The Gibbs Free Energy is defined as $G=H-TS$
Therefore, $\Delta G=\Delta H - T\Delta S - S\Delta T$
When temperature is assumed to be constant, $\Delta G = \Delta H - T\Delta S$, which yields the Gibbs free energy change corresponding to the maximum non-expansion work that can be done by a system and indicating the spontaneity of a process.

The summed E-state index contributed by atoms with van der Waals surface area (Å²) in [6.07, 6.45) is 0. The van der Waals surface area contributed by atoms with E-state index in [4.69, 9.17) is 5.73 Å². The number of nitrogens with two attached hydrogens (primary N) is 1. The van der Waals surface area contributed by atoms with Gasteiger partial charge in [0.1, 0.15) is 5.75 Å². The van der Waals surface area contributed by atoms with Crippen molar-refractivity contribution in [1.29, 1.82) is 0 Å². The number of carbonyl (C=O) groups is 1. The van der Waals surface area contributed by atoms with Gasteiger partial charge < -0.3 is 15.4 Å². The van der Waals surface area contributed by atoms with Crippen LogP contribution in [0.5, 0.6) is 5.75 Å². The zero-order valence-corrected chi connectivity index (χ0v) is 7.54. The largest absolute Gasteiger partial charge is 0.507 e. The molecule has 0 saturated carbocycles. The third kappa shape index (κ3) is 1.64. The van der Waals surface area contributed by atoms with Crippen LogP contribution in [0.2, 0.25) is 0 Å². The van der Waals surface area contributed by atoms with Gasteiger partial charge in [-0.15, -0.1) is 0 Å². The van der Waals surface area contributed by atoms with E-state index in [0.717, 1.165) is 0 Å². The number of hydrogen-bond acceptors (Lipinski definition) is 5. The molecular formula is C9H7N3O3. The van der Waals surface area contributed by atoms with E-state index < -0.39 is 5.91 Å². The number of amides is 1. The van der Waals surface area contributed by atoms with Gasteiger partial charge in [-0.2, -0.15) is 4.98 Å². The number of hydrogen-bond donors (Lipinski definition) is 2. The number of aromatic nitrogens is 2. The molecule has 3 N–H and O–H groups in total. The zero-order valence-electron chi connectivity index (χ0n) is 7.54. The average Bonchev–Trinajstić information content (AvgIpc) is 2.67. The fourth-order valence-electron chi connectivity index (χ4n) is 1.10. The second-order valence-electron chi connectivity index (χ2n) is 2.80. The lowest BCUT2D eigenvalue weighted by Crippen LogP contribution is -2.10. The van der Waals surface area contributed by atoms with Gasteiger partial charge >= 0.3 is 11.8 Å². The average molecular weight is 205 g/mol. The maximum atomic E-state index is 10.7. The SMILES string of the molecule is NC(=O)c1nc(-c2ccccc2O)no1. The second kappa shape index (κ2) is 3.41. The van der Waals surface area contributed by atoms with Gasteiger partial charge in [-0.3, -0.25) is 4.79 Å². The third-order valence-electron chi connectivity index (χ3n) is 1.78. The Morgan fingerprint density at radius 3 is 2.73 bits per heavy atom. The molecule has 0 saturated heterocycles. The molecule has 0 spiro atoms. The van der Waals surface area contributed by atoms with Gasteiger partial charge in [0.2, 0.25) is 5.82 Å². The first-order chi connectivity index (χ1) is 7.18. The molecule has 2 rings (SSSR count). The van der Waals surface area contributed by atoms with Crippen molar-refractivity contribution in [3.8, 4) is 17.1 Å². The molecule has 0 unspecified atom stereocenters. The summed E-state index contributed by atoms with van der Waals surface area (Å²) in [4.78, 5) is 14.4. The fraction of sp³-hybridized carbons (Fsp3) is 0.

However, how can the Gibbs free energy change be interpreted for conditions in which the temperature is not constant? In exothermic reactions, for example, heat is evolved from the system. Doesn't this then disrupt the thermodynamic equilibrium between the system and the surroundings, meaning that the above definition of $\Delta G$ can no longer be applied? If so, how can $\Delta G$ under non-constant temperatures be interpreted?